Until the arrival of Donald Trump in the White House, President Hassan Rouhani was regarded in Tehran as pretty much a shoo-in for a second four-year term. And some observers still believe that the moderate need do little more than campaign competently to win the vote, now less than two months away on May 19.
However, others point out that Trump has proved a real blessing for the hardliners and that a ratcheting up of the anti-Tehran rhetoric from the populist American president - or something worse such as fresh heavy sanctions or a military encounter - could swiftly improve their chances with the electorate. Trump’s revised executive travel ban order, which maintains a blanket prohibition on Iranians entering the US, is one example of a policy that could draw infuriated voters to the most strident anti-Washington camps.
According to academics and analysts, it most punishes those largely critical of the Tehran regime. Some 12,269 Iranian students are said to have studied at US universities last year, mostly at MA or PhD level, and it is such students as well as academics who will be the main victims of the ban if American states’ attempts at blocking it through the US court system founder. Anger is spreading among Iranians as they ask why it is that they are banned from the US when citizens of countries from which the 9/11 terrorists came, such as Saudi Arabia, are not targeted by the order.
Just a gaggle
Having not yet even settled on a candidate, the hardliners, or “Principalists” as they like to be known, need to draw on such outrage to engineer a fast turnaround. There are no main opponents to Rouhani as yet, just a gaggle of Principalists, and no conservative will be in with a chance unless they offer a decent economic plan. Nobody has so far, and the prevailing opinion in the Iranian capital seems to be that even many of those not so enthused by Rouhani would probably vote for him as the best of a bad bunch.
Nevertheless, even on the economic front it is not plain sailing for the incumbent, with Rouhani attempting to defend progress made in the 15 months since Iran’s post-sanctions era began following the late 2015 deal he struck with world powers to curb the Iranian nuclear programme. Iran's Supreme Leader, Ayatollah Ali Khamenei, has regularly lambasted Washington for hindering Iran’s return to economic health by maliciously creating “Iranophobia”. But in his pre-recorded New Year’s message broadcast by state TV on March 20, he made it clear that some of the continuing economic woes could be laid at the government's door. Getting behind the idea of a new "resistance economy", Khamenei said the Rouhani administration’s economic policies had fallen short.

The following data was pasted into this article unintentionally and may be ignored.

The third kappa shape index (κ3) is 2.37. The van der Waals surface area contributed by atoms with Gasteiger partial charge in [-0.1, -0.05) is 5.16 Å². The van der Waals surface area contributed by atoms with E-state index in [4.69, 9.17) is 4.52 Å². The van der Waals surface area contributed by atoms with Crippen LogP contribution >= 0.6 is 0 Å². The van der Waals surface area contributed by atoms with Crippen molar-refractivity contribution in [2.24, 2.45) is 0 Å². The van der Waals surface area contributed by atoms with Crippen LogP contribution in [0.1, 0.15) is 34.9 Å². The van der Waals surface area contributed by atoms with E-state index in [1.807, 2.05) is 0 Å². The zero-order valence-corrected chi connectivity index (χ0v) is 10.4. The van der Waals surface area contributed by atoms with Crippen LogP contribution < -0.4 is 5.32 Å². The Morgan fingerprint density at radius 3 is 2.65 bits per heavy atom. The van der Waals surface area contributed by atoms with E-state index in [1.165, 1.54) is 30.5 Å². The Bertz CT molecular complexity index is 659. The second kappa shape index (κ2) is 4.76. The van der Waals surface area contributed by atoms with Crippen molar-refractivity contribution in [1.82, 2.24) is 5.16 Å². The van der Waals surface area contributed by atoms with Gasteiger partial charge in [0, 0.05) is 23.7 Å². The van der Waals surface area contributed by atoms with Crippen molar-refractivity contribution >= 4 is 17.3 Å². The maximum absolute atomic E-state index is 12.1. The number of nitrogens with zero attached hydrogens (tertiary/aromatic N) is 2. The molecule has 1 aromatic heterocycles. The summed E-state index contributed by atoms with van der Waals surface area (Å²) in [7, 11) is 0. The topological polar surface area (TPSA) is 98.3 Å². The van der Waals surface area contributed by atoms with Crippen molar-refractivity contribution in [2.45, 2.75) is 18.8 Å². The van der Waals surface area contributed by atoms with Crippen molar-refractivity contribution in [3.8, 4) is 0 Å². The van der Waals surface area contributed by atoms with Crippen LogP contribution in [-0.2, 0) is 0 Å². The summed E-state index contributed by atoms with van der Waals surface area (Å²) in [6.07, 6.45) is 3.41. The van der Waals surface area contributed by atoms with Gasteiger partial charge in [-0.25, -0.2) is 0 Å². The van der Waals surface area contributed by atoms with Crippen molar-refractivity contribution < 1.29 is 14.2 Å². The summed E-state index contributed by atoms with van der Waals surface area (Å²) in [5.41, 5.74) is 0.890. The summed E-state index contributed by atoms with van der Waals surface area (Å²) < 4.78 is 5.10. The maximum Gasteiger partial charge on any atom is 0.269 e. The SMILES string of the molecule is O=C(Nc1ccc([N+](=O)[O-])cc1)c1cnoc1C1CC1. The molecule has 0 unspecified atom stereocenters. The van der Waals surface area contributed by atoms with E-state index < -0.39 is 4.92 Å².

Khamenei’s supporters use the phrase "resistance economy" when referring to policies designed to make Iran's economy more self-sufficient and create jobs. The concept stands in contrast to Rouhani's policy of trying to open up Iran to more international trade and investment.
"I feel the pain of the poor and lower class people with my soul, especially because of high prices, unemployment and inequalities," Khamenei said in his message. "The government has taken positive steps but they do not meet people's expectations or mine," he added.
Speaking up for freedoms
Rouhani - a lawyer, academic (he has a PhD in constitutional law from Glasgow Caledonian University) and former diplomat - will hope that his commitment to boosting civil rights as well as the finer points of his economic record will outweigh any hardline momentum generated by anti-America incitements and calls for Iran to again close in on itself.
Addressing lawyers at the Iranian bar association on March 7, Rouhani spoke up for freedoms in unusually blunt terms, according to Reuters. The news agency quoted a Fars News account of his speech in which he said: “We need to make people more aware of their rights than in the past… When an investigator asks about people’s private lives they should stand strong and say ‘this is my private area and you don’t have a right to ask me about my private life.’ We shouldn’t interfere in people’s private lives and shouldn’t search them.”
As regards his economic credentials, Rouhani may be grappling with unemployment of 12.4% (3.2mn people), but he was boosted on February 27 by assessments of the International Monetary Fund (IMF). It declared that Iran has experienced an “impressive recovery” since international sanctions were lifted in January last year. The IMF forecast that Iran should record annual growth of 6.6% by the end of the current Iranian year, and commended Rouhani for pulling inflation down to 8.7% - it rose as high as 40% prior to his 2013 election victory.
In a warning to those who would be prepared to accept an unravelling of the nuclear deal, the IMF cautioned that the country of more than 80 million people risks returning to the recession it was enduring a year ago should the agreement come off the rails.
Iran, which has the fourth largest oil reserves in the world, has in the past year achieved substantial economic headway largely thanks to a doubling of its oil production since sanctions were dropped. But the IMF cautioned that worsening relations between Tehran and Washington “could deter investment and trade with Iran and short-circuit the anticipated recovery”.
Determined to protect the nuclear deal from Trump’s hostility, ministers from EU member states who visited Tehran in recent months have expressed firm support for the accord. France has been particularly active in underlining its backing, even announcing on March 5 that it was developing plans to award direct loans to French companies that want to invest in Iran.